I worked with an extraordinary group of people, whose rescue actions were guided by the principle 'All for one and one for all'. I can't recall coming across another group like this: So focused during all the years of the war, so independent and determined to help others, and to save friends and fight the Germans at risk to their own lives.

Manus Diamant wrote these words about his friends, members of the "Nasza Grupa" ("our group" in Polish), a group of young Jews from the "Hanoar Hazioni" youth movement, who banded together with members of other pioneer youth movements in early 1942 in the Zaglembie (Zagłębie) region in southwest Poland. The group sabotaged German property, attempted to prevent the deportation of Jews to Auschwitz, obtained false documents and smuggled escaping Jews across borders. Approximately 50 members of the group survived, including Manus, who was later one of the team that captured Adolf Eichmann.

All through the Holocaust period, in the shadow of persecution at the hands of the Nazis, there were Jews who attempted to save their fellow Jews. The conditions for rescue were often far from optimal, and the attempts were not always successful. Jews saved other Jews by forging documents, locating hiding places, smuggling, providing food, clothing and medicines. The rescuers worked in communities, ghettos, camps, in the ranks of the partisans, on their own and as part of rescue groups. In some instances they acted alone, while at other times they were assisted by non-Jews, who were later recognized as Righteous Among the Nations.

The testimonies of Holocaust survivors are filled with recollections of Jewish acts of kindness and solidarity. Names of rescuers are not always remembered. Sometimes they are recalled by virtue of the position they held in the camp: the "Meister", the "Lageraelteste", the "Stubaelteste", the Kapo, the doctor, amongst others. Sometimes they mention their rescuers by their first name, their family name or their profession, but have no further information.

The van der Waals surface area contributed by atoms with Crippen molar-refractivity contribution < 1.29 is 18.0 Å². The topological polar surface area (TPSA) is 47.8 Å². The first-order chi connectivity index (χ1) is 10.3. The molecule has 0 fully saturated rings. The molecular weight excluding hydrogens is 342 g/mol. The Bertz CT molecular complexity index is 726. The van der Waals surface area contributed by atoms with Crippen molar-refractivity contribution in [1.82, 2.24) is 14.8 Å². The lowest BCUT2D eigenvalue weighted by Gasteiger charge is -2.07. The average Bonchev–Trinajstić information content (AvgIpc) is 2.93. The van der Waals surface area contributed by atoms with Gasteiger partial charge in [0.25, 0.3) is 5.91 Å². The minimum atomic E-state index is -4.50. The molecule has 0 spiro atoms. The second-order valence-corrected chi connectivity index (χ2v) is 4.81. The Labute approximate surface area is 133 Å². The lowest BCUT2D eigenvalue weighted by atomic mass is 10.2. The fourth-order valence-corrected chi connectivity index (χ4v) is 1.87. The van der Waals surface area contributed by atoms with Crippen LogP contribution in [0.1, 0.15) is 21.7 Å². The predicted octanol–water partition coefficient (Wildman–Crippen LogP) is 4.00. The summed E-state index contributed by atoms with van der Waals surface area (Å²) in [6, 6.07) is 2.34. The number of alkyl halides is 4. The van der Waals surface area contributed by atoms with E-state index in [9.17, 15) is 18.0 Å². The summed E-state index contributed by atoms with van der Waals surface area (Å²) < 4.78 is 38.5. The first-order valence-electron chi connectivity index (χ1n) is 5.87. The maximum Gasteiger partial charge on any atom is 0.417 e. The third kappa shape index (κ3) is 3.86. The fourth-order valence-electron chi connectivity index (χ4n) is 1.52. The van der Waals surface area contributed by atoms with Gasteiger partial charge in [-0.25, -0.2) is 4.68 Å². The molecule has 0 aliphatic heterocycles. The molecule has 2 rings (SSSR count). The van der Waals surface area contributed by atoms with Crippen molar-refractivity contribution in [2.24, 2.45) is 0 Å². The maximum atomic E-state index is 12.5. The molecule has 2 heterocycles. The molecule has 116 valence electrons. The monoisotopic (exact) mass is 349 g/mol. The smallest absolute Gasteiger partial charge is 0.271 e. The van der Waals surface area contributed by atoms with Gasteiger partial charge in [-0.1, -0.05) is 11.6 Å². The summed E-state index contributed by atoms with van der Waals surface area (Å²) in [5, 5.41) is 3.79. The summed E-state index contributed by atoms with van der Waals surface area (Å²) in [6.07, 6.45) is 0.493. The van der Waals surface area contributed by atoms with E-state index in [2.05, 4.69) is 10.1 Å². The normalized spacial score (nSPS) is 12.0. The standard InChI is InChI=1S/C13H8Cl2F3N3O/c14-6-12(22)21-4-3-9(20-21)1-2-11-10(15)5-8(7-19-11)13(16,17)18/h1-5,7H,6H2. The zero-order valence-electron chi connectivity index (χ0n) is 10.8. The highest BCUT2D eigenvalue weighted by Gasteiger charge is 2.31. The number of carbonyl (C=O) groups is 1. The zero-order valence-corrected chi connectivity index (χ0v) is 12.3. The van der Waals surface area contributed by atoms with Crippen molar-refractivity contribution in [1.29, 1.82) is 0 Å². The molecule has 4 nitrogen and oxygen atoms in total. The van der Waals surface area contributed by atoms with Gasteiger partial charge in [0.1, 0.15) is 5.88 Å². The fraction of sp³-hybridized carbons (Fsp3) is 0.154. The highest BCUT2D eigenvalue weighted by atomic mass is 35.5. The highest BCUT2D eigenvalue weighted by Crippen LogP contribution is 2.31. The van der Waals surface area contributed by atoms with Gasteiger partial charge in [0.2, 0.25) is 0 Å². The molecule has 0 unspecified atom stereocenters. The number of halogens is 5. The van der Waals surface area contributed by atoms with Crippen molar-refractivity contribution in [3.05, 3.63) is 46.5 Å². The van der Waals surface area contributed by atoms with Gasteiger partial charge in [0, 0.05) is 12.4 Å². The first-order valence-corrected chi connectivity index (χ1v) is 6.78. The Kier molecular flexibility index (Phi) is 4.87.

This exhibition tells the story of the "Nasza Grupa" and other rescuers, and features eleven stories of Jews saving Jews, from Belarus, Germany, the Netherlands, Hungary, Slovakia, Poland, France, Croatia and Romania.

The exhibition is based on survivor testimony and on a range of items from the Yad Vashem Archives and Collections, some that were donated to Yad Vashem many years ago, and others that were donated only recently, as part of the national project "Gathering the Fragments".

“If we are fortunate enough to live in peace and to be free, it is thanks to your heroic goodness and your courage. At a time when so many of our friends were tormented or died in terrible physical and emotional suffering, while so many children were separated from their parents, I am blessed to be surrounded by my whole family.”

Itzkin Rubin, to his rescuer Samuel Skornicki